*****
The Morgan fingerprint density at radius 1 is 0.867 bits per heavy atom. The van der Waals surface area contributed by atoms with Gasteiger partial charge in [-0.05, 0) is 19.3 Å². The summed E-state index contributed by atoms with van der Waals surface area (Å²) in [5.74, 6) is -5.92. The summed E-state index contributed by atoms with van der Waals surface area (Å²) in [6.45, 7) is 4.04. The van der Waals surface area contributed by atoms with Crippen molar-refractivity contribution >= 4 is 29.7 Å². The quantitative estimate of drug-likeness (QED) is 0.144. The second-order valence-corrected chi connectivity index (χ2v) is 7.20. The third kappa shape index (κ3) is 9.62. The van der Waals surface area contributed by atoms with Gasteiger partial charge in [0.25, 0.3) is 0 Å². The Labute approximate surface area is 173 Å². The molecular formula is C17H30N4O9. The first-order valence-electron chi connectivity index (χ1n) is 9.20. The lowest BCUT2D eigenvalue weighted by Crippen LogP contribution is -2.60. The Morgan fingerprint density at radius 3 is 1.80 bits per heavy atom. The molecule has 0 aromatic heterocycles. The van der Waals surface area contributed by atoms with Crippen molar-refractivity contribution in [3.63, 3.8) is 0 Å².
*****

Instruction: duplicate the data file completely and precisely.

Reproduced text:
The Morgan fingerprint density at radius 1 is 0.867 bits per heavy atom. The van der Waals surface area contributed by atoms with Gasteiger partial charge in [-0.05, 0) is 19.3 Å². The summed E-state index contributed by atoms with van der Waals surface area (Å²) in [5.74, 6) is -5.92. The summed E-state index contributed by atoms with van der Waals surface area (Å²) in [6.45, 7) is 4.04. The van der Waals surface area contributed by atoms with Crippen molar-refractivity contribution >= 4 is 29.7 Å². The quantitative estimate of drug-likeness (QED) is 0.144. The second-order valence-corrected chi connectivity index (χ2v) is 7.20. The third kappa shape index (κ3) is 9.62. The van der Waals surface area contributed by atoms with Gasteiger partial charge in [0.25, 0.3) is 0 Å². The Labute approximate surface area is 173 Å². The molecular formula is C17H30N4O9. The first-order valence-electron chi connectivity index (χ1n) is 9.20. The lowest BCUT2D eigenvalue weighted by Crippen LogP contribution is -2.60. The Morgan fingerprint density at radius 3 is 1.80 bits per heavy atom. The molecule has 0 aromatic heterocycles. The van der Waals surface area contributed by atoms with Crippen molar-refractivity contribution in [3.63, 3.8) is 0 Å².